If we assume that our investment grows according to:
where we start with $
This formula ignores everything that's happened between the beginning
and the end (after N months). What we
- Consider C(1+R)
^{n}as an approximation to**A**(n) - Then, taking logarithms, we want
log{C(1+R)
^{n}} = log(C) + n log(1+R) to be an approximation to log(**A**(n)) for*every*n ... not just the first (n=0) and last (n=N). - Choose the numbers C and R so that this is the
**best**approximation, meaning that the errors are minimized (in some*optimal*way).
log( A(0)), log(A(1)), log(A(2)), ..., log(A(N))
For sanitary reasons, we let these numbers be called
So far, so good.
e
and the sum of the squares of these errors,
Σe
{y
Remember, we _{0}, y_{1}, y_{2}, etc.
(they're the logarithms of the dollar values of our investment,
after 0, 1, 2, 3, etc. months).
What we want is to choose just two numbers,
M and K, so the sum of the squares of these errors is as small as possible
(which, by the way, defines what we mean by the optimal or "Best"
... but you may have another definition). We'll call this error E(M,K), so:
E(M,K) = Σ {y and maximize like so (careful ... some Calculus here):
The solution is:
... left as an exercise ...*
Here's the logarithm of the TSE 300 over some 14-year period and the straight line Mn + K (with M and K as per formula, above, calculated from the logarithms of the TSE) You can use log _{10} or log_{e} or
log_{π} or whateverand the horizontal axis could be labelled 0, 1, 2, 3, ... 14 and that's
n.
Now plot |

* In general, if we want the "best" straight line fit to points (x _{1},y_{1}), (x_{2},y_{2}), (x_{3},y_{3}), ..., (x_{N},y_{N})like so: we start with a line y = Mx + K and minimize the error E(M,K) = Σ {y _{n} - (Mx_{n}+K)}^{2}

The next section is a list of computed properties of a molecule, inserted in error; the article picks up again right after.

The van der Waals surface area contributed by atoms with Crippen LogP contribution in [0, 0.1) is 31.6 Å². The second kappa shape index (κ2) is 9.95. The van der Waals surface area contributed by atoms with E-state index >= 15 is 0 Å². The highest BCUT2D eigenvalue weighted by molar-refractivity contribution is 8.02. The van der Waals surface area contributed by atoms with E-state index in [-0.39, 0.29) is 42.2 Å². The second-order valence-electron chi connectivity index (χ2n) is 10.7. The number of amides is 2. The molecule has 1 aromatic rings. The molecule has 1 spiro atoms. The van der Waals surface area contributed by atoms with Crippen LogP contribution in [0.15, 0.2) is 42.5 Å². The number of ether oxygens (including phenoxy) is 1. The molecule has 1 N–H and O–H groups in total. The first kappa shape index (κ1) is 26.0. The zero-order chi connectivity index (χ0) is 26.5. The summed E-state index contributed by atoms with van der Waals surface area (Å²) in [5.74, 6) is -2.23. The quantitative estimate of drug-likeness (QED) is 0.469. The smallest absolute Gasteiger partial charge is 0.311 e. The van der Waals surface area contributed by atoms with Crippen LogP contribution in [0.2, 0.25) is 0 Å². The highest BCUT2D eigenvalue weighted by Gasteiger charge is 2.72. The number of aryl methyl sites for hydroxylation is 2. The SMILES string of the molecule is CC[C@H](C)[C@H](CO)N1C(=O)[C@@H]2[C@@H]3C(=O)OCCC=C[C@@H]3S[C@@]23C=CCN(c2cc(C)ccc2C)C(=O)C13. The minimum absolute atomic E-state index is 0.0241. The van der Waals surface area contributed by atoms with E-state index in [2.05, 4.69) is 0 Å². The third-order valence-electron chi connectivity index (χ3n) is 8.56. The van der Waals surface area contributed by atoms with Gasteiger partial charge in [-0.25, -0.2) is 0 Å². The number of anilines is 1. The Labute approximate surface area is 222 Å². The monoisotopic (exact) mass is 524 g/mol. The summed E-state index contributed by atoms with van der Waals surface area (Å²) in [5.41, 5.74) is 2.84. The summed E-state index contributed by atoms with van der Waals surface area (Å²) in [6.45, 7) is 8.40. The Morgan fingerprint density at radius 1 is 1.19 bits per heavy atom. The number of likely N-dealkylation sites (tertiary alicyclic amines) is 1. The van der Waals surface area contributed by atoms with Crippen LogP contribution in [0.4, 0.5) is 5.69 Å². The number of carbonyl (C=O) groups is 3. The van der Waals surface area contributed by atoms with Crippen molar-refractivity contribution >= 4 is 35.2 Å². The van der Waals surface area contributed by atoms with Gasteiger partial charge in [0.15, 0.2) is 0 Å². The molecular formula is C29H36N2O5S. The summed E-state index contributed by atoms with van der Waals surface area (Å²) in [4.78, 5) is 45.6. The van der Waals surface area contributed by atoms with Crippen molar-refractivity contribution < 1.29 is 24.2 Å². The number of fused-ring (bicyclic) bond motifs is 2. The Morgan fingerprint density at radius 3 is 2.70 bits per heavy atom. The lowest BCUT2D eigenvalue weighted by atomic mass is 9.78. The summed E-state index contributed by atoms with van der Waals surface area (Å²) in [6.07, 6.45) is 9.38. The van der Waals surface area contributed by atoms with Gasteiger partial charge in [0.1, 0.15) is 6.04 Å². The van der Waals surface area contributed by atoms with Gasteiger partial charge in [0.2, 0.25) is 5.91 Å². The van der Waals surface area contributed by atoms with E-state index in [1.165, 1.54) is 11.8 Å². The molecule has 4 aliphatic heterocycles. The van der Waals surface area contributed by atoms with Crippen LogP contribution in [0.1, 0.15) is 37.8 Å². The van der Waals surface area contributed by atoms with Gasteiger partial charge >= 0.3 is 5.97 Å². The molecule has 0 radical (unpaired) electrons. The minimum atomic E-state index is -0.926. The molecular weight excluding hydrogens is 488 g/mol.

and get equations similar to those above, namely:
_{n}^{2}
+ KΣx_{n}
= Σx_{n}y_{n}
MΣx _{n}
+ KΣ1
= Σy_{n}
The solution is
Mamma mia! Uh ... did I mention that Σ1 = 1+1+1+...+1 = N ?
Of course, if you have MS Excel, the calculation of This'll give a line: y = Mx+K.The "best fit" to the Data is then EXP( y) = EXP(Mx+K) vs x
... for example:
That's because we're looking at best "straight-line" fits
We could also try to mimic the S&P directly, with y = C (1+R) Good luck! (But check out Best Fit to stock prices.) Oh, one more thingy: The Standard Deviation (SD) of any set of numbers
x_{1}, x_{2}, ..., x_{N} (not necessarily those considered above!)
is given by:SD^{2} = (1/N) Σ
(x_{n} - A)^{2}
where A is the average of the x's, namely
A = (1/N) Σ x_{n}.
Okay, to calculate SD, we - Calculate the average of the N numbers x
_{1}, x_{2}, ... That's**A**= (1/N) {x_{1}+ x_{2}+ ...} - Calculate the deviations of the numbers x
_{1}, x_{2}, ... from their average. That's (x_{1}-**A**), (x_{2}-**A**), ... - Square each of these deviations.
That's (x_{1}-**A**)^{2}, (x_{2}-**A**)^{2}, ... - Calculate the average of these squares.
That's**SD**^{2}!
Of course, who's to say that minimizing the Mean
Squared Error is really the "?Best Fit"
Suppose e
Normally we wish to minimize
SQRT{(1/N)Σ
e
Let's compare these two "error measures". Under what conditions will
(1/N)Σ e
This will be true if:
{(1/N)Σ
e
And this will be true if:
(1/N)Σe
which we recognize as a Standard Deviation,
so the inequality is true if the Standard Deviation of the errors, e But any Standard Deviation is
Conclusion? The MEAN of the |